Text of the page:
Later this week I’ll be stuffing a turkey (and myself) and giving thanks--thanks for family and friends, of course, but also for something my mind’s been mulling over for the past few weeks: human engagement, and not the betrothal kind. I’m just talking about direct, concise, clear engagement with one another. Earnest, curious communication would be another phrase for it.
The Sunday New York Times ran an expose on how youth engage with each other. The undertone was plain. We’re all worried about the next generation’s attention span. Electronic doodads distract them continually, and over time some of them have become multitasking extraordinaires, which worries us. They’re good at doing a mediocre job of a lot of tasks at once, and mediocrity doesn’t bode well for our future. Can these kids concentrate, learn, ask questions, and become engaged, productive workers who can compete in a global economy? Every generation seems to go through this. TV was supposed to make us all zombie-like nitwits. So was radio. The digital age has made things a bit different this time, but it doesn’t keep me up at night.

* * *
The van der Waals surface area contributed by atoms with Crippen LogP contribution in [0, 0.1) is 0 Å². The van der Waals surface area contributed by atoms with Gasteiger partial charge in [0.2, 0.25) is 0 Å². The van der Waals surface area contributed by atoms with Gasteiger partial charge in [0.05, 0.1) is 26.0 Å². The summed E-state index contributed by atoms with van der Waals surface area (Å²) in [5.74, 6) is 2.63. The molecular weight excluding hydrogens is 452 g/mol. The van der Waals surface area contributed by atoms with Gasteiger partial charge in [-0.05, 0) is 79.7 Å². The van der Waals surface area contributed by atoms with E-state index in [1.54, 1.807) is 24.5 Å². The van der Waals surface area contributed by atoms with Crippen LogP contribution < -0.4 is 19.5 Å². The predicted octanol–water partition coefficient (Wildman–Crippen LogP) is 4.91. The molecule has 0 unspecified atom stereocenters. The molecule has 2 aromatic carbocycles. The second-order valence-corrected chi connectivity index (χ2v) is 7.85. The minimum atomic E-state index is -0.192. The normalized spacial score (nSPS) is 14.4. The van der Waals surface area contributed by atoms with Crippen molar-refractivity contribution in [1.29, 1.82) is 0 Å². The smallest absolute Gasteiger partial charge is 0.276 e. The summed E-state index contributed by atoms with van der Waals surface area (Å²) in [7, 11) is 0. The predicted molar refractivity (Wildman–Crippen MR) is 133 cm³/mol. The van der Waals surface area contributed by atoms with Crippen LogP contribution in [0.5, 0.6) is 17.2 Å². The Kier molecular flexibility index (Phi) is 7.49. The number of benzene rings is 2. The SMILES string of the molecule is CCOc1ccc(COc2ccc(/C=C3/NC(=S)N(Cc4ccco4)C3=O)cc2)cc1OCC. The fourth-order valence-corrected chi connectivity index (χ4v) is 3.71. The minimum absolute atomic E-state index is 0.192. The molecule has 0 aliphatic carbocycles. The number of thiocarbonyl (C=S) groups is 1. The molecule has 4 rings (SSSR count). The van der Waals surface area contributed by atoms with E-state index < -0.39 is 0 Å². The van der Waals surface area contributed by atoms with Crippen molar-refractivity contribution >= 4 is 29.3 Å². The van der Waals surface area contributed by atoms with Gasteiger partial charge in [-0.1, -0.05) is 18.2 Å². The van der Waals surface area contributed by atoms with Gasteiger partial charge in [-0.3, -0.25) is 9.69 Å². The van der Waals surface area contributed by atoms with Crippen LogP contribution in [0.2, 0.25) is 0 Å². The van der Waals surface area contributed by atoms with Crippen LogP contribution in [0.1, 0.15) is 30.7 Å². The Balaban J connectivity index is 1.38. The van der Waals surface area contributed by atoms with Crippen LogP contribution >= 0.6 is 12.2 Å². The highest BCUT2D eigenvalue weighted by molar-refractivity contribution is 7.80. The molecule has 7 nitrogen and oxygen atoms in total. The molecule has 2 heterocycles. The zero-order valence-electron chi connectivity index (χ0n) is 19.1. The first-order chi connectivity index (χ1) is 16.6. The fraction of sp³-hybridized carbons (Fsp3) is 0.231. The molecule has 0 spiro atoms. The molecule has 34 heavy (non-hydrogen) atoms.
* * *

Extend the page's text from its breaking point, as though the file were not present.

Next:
Still, mass media has devoted column-inches to subjects of this ilk in part because it relates to the big unknown in America’s future. A few weeks ago I quoted a recent Bloomberg Businessweek article, which referred to Narayana Kocherlakota, president of the Minneapolis Fed. He estimates that this country’s current job opening rate is 2.3 percent. That’s a lot of jobs, and filling all of them would reduce the country’s unemployment rate significantly.